Diplomatic Consequences

PUBLISHED: 10:39 AM 28 Jul 2018
UPDATED: 5:22 PM 29 Jul 2018

Separate Latin American ‘Incidents’ Raise Security Fears For Key Officials

Officials in Guatemala and Argentina claim neither event was an attempted assassination, but things got scary for the Director of the IMF, Christine Lagarde and a traveling U.S. envoy.

In Guatemala, shots were fired at a U.S. embassy official. Separately, an American Airlines flight with Christine Lagarde on board lost cabin pressure and was forced to make an emergency landing.

On Sunday, two distinct incidents in Latin America involving U.S. interests and government officials could have had tragic and far-reaching diplomatic consequences, yet the many in the media are strangely quiet. Central and South American officials are assuring their North American counterparts that neither event was an attempted assassination, despite the alarming circumstances of each. Thankfully, nobody was injured in either of the suspicious situations.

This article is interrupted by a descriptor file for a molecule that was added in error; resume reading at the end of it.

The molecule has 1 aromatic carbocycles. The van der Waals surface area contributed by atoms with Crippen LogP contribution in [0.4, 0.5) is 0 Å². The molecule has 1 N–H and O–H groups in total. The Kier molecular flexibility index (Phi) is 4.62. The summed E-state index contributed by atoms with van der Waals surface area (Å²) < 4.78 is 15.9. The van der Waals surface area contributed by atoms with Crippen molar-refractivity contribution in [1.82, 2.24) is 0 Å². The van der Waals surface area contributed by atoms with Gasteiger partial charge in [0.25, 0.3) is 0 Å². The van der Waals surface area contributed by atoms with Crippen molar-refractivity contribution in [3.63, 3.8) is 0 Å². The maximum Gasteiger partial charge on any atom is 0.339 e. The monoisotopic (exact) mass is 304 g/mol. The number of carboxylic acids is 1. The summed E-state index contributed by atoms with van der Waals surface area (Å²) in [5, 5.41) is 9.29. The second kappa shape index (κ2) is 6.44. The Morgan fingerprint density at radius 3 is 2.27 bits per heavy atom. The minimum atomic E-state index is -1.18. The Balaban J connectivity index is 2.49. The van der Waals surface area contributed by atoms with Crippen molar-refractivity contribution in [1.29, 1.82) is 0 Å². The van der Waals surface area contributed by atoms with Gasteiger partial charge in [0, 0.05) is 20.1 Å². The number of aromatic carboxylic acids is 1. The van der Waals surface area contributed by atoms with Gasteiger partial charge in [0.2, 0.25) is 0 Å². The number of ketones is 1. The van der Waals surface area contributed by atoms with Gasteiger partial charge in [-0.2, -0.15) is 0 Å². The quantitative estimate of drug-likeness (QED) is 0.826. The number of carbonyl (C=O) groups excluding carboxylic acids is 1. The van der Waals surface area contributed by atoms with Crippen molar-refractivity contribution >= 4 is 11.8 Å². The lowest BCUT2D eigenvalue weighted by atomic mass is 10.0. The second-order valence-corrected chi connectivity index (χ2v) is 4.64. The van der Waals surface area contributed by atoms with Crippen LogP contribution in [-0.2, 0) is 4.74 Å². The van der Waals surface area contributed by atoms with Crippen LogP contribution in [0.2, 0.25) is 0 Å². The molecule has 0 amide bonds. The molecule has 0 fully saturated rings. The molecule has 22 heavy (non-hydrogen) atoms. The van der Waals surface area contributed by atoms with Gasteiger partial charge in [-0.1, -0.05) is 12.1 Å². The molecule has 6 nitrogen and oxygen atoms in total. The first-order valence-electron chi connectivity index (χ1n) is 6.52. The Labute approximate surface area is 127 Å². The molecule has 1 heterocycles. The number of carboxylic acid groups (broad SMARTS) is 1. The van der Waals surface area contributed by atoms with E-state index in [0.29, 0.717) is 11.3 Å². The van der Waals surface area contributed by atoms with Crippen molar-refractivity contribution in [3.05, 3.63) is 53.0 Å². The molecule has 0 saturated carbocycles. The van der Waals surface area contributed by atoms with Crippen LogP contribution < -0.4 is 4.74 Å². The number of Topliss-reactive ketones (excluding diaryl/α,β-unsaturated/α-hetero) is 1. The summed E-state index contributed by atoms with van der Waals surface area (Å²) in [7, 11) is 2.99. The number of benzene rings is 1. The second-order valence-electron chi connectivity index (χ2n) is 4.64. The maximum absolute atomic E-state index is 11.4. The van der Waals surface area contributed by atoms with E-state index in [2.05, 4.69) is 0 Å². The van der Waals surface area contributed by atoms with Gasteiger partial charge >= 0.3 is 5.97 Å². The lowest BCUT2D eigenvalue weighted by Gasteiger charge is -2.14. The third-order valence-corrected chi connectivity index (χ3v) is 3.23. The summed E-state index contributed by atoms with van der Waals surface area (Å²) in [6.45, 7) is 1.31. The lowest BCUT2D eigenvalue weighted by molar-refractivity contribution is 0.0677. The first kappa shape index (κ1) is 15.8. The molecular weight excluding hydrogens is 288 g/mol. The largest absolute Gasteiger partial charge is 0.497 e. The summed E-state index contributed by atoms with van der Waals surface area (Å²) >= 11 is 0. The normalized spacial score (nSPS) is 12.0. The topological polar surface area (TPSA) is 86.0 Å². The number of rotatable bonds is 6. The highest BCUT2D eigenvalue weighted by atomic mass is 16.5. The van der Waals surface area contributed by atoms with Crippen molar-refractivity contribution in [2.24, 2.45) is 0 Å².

In Guatemala, shots were intentionally fired at the car of a U.S. embassy official. Separately, an American Airlines flight leaving Argentina with Christine Lagarde on board suddenly lost cabin pressure and had a fuel leak at the same time, forcing an emergency landing. The International Monetary Fund’s Managing Director is surprisingly fond of President Donald Trump’s economic policies, despite heading the notoriously socialist organization.

Local Guatemalan media are reporting that Sunday evening, “shots were fired” at a vehicle carrying an unnamed “U.S. embassy official” in the southern part of the country. “There were no injuries,” a spokesman for the national police informs.

Officials with the U.S. Embassy confirmed the incident and note that U.S. authorities are cooperating fully with the national police to investigate the matter.

On the surface, “it seems the incident did not have a political motivation, nor was it directed at the embassy,” the national police note.

As the diplomatic vehicle traveled through the city of San Vicente Pacaya, the shots were fired. One report cited by Reuters blames a group of local residents out for vigilante justice, “pursuing those responsible for a crime.”